So Those Might Not Be Blackheads on Your Nose After All

So Those Might Not Be Blackheads on Your Nose After All
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Before you go and write off the concept of pore strips completely, allow us to bring an idea to your mind. Maybe the reason you don’t see any gunk, dirt, or debris on the white, sticky material when you peel it off is because those things you thought were blackheads might not be blackheads at all. I’ve felt the frustration myself, nearly telling every facialist I’ve seen that extracting those bad boys from my pores is relatively pointless. But maybe, just maybe, like me, the gray-ish spots that live on your T-zone aren’t acne-causing clogged pores, but something else called sebaceous filaments, instead.

"Sebaceous filaments are a natural part of the skin's follicle," Jordana Mattioli, a licensed medical esthetician, says of the spots on your nose that hold a light color and look similar to blackheads. In fact, they're often mistaken for blackheads.

“They are naturally occurring formations that channel the flow of oil along the lining of the pore in which they lie," she explains. "They are more common and more visible in oily areas of the skin, since a sebaceous filament only becomes visible as the lining of your pore fills up with waxy sebum."

Since they are more visible in oily areas of the skin, it makes sense that you would see them on your T-zone.

Like blackheads, they can be found on your chin and can be pulled out of the pores, according to Dr. Elizabeth Tanzi, Founder and Director of Capital Laser and Skin Care and Assistant Clinical Professor, Department of Dermatology at the George Washington University Medical Center. However, blackheads tend to be larger, made up of sebum, oil, and bacteria, have more of a “plug-like” appearance,” featuring a darker head that has oxidized.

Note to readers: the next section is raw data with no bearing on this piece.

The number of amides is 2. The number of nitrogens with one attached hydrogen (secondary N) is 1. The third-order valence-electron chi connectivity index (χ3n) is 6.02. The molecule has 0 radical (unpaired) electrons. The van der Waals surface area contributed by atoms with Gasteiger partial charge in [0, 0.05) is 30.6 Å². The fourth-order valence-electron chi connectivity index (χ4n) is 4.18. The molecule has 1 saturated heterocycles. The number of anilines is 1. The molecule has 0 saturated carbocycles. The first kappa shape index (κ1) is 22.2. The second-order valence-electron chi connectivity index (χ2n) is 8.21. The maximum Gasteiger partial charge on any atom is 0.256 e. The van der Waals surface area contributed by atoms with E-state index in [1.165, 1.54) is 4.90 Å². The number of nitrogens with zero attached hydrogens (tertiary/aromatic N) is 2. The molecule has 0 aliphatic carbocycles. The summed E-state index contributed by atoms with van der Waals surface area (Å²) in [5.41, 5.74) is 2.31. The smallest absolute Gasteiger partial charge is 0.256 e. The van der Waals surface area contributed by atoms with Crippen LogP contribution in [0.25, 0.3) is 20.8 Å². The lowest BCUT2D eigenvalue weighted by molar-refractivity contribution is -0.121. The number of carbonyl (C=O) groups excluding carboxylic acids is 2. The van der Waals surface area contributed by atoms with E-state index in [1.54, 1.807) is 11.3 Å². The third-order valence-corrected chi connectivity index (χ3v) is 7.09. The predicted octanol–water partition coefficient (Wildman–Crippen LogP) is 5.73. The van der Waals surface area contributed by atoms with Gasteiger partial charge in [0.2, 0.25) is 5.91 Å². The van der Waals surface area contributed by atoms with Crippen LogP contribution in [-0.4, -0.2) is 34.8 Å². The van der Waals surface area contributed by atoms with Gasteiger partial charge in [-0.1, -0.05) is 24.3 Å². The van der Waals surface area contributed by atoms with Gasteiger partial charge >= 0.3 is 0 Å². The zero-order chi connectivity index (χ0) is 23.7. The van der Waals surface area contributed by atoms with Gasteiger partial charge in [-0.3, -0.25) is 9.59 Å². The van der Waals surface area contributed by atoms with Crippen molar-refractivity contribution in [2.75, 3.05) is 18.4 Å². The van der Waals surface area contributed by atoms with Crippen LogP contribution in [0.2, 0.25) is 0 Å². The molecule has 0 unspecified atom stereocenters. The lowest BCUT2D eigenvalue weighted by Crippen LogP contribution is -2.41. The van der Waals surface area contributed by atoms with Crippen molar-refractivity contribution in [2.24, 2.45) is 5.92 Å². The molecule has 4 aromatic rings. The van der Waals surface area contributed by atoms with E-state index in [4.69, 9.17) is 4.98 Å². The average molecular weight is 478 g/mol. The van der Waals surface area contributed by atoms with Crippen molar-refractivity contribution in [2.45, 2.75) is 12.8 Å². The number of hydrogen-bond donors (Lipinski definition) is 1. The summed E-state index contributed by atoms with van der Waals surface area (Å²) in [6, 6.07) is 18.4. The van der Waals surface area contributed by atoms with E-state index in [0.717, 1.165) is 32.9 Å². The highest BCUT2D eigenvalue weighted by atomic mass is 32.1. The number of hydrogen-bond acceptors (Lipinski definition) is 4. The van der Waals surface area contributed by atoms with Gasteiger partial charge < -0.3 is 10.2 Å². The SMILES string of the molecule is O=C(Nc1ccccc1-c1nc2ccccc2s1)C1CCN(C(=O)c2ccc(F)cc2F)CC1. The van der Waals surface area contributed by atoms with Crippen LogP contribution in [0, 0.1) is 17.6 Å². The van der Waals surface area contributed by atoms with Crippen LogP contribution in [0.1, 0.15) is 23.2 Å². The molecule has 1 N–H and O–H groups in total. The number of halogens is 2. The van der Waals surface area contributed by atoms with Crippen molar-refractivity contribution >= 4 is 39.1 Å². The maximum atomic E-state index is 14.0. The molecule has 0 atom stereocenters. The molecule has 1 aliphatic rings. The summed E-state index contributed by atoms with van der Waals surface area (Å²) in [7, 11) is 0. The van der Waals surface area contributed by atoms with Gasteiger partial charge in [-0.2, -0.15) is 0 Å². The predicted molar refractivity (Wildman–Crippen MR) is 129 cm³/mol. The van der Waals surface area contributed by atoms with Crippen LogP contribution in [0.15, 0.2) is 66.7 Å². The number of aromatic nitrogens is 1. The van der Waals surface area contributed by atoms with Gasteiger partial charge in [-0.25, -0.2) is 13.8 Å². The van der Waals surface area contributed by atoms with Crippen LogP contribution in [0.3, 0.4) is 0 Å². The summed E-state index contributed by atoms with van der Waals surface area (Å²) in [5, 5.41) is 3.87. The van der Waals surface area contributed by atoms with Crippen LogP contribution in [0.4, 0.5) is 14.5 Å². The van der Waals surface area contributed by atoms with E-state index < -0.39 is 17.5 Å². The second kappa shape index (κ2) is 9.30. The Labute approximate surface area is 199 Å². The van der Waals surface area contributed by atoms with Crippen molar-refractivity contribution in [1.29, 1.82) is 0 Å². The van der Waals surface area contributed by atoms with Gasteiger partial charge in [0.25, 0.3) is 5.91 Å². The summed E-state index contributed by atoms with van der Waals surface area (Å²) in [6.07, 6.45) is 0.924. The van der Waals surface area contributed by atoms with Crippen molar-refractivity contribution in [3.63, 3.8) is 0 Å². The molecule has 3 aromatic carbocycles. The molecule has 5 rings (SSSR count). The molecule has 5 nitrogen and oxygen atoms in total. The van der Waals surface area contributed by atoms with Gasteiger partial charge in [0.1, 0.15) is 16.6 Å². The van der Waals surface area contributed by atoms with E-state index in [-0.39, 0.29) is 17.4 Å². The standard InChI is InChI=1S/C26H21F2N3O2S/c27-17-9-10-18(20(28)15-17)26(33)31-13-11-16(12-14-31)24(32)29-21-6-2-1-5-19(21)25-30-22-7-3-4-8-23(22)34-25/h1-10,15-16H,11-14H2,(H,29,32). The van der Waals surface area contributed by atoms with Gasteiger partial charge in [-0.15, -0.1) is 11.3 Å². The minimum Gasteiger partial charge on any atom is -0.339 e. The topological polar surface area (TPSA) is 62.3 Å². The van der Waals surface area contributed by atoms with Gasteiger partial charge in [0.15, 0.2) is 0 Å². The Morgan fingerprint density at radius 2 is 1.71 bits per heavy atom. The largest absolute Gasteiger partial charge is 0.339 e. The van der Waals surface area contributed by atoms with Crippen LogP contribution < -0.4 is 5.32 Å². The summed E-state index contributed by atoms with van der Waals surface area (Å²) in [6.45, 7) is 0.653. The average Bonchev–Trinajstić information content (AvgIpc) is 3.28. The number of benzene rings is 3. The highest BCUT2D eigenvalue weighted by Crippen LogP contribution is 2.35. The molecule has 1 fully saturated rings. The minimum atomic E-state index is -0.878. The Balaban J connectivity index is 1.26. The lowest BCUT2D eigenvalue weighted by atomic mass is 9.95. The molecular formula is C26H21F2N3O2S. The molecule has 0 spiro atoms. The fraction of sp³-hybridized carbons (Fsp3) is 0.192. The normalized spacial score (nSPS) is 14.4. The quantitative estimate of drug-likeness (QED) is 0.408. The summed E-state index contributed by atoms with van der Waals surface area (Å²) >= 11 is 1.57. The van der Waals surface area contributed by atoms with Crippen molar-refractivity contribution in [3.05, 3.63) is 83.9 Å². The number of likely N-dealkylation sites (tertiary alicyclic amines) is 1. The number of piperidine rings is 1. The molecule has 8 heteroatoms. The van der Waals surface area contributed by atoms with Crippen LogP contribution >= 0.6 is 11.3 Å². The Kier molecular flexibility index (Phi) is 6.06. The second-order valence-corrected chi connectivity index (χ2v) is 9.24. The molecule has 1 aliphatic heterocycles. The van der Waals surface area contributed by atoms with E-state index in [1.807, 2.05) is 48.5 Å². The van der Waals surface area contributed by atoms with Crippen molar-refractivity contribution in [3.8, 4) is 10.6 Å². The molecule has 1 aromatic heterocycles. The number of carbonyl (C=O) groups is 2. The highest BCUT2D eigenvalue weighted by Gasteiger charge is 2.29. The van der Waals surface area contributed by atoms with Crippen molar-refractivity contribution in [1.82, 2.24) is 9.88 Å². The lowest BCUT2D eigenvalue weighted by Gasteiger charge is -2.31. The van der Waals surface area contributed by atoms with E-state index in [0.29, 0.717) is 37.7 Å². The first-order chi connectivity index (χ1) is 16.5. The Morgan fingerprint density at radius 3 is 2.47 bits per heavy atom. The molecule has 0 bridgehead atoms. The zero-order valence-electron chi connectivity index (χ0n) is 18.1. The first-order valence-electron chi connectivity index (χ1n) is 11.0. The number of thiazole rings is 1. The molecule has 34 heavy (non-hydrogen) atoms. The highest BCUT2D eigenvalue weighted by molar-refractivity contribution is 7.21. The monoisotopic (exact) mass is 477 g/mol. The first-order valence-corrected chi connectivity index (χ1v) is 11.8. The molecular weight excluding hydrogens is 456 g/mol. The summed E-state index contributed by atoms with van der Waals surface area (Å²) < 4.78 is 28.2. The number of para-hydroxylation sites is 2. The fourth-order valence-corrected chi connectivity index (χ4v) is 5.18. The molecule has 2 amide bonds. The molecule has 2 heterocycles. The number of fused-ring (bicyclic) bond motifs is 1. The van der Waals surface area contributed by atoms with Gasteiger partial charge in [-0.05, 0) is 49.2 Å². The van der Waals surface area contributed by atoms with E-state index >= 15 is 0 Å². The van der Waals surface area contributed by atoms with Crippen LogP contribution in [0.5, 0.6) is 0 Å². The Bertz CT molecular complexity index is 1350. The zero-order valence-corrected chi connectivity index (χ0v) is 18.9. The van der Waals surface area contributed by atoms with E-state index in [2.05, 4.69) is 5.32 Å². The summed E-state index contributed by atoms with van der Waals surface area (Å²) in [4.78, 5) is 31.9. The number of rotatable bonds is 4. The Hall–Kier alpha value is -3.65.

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Not that we’re telling you to go and do an at-home extraction (which is generally a bad idea), but Mattioli says when you remove a sebaceous filament, it’s all one color and will come out easier than a blackhead.

So can you get rid of them? Yes, you can, and you should allow a pro to do it, but Mattioli also says that they will refill in about 30 days. If you absolutely cannot stop yourself from doing it (though maybe work on that will-power), she recommends putting a warm washcloth on the nose for a minute and then gently squeezing with your fingers wrapped in a tissue for a minute—tops!

She adds that you should follow up by cleansing this area, using a sonic brush, and products that have a BHA in them. "It's an acid that is oil soluble, so it can exfoliate and dissolve sebum and other debris in the pore lining. Using this regularly can help reduce the sebaceous filaments from turning into blackheads," Mattioli says.

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Her favorites include Drunk Elephant T.L.C. Framboos Glycolic Night Serum ($90; sephora.com) and Paula's Choice Resist Daily Pore Refining Solution ($33; nordstrom.com).

Consulting Aesthetician for Garnier SkinActive, Shani Darden, agrees, saying this particular BHA is ideal for cleansing and exfoliating, and you don't have to spend a ton of cash on products, either.

"A great drugstore alternative is Garnier SkinActive’s Argan Nut Gentle Exfoliating Cleanser ($6; walmart.com), this polishes away dead surface cells and exfoliates by dissolving dirt, oil and makeup that may be lodged deep in the pores," notes Darden.

But before you diagnose your skin issues, visit your facialist or dermatologist to get a pro's opinion on your pores and then treat accordingly.

 
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